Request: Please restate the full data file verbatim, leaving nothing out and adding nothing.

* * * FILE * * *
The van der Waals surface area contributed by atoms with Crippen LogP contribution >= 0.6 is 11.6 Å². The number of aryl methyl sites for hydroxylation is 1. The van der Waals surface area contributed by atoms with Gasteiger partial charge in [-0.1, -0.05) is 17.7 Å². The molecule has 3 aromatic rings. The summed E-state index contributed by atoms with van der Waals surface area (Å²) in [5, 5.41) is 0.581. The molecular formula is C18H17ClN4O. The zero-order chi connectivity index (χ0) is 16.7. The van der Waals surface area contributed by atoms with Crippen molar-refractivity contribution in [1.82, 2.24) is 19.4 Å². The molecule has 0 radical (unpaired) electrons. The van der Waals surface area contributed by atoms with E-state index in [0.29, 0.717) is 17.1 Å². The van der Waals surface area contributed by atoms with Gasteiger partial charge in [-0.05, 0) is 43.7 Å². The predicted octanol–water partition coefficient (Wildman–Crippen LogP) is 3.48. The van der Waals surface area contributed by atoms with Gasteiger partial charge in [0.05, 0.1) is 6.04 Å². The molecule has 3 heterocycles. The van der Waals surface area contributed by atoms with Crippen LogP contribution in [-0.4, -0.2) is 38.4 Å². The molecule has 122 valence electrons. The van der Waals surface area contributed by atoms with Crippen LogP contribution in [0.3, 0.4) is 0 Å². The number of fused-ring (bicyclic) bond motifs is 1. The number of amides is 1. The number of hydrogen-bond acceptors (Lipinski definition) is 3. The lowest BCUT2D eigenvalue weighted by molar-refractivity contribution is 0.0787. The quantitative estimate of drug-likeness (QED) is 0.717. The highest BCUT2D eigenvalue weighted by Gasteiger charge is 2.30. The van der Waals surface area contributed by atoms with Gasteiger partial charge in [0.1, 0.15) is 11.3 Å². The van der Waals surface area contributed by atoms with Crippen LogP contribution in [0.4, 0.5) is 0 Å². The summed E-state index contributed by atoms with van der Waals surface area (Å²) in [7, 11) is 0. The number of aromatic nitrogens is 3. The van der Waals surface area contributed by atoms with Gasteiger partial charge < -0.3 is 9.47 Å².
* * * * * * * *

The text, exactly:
The van der Waals surface area contributed by atoms with Crippen LogP contribution >= 0.6 is 11.6 Å². The number of aryl methyl sites for hydroxylation is 1. The van der Waals surface area contributed by atoms with Gasteiger partial charge in [-0.1, -0.05) is 17.7 Å². The molecule has 3 aromatic rings. The summed E-state index contributed by atoms with van der Waals surface area (Å²) in [5, 5.41) is 0.581. The molecular formula is C18H17ClN4O. The zero-order chi connectivity index (χ0) is 16.7. The van der Waals surface area contributed by atoms with Crippen molar-refractivity contribution in [1.82, 2.24) is 19.4 Å². The molecule has 0 radical (unpaired) electrons. The van der Waals surface area contributed by atoms with E-state index in [0.29, 0.717) is 17.1 Å². The van der Waals surface area contributed by atoms with Gasteiger partial charge in [-0.05, 0) is 43.7 Å². The predicted octanol–water partition coefficient (Wildman–Crippen LogP) is 3.48. The van der Waals surface area contributed by atoms with Gasteiger partial charge in [0.05, 0.1) is 6.04 Å². The molecule has 3 heterocycles. The van der Waals surface area contributed by atoms with Crippen LogP contribution in [-0.4, -0.2) is 38.4 Å². The molecule has 122 valence electrons. The van der Waals surface area contributed by atoms with Crippen LogP contribution in [0.3, 0.4) is 0 Å². The number of fused-ring (bicyclic) bond motifs is 1. The number of amides is 1. The number of hydrogen-bond acceptors (Lipinski definition) is 3. The lowest BCUT2D eigenvalue weighted by molar-refractivity contribution is 0.0787. The quantitative estimate of drug-likeness (QED) is 0.717. The highest BCUT2D eigenvalue weighted by Gasteiger charge is 2.30. The van der Waals surface area contributed by atoms with Gasteiger partial charge in [0.1, 0.15) is 11.3 Å². The van der Waals surface area contributed by atoms with Crippen LogP contribution in [0.4, 0.5) is 0 Å². The summed E-state index contributed by atoms with van der Waals surface area (Å²) in [7, 11) is 0. The number of aromatic nitrogens is 3. The van der Waals surface area contributed by atoms with Gasteiger partial charge < -0.3 is 9.47 Å².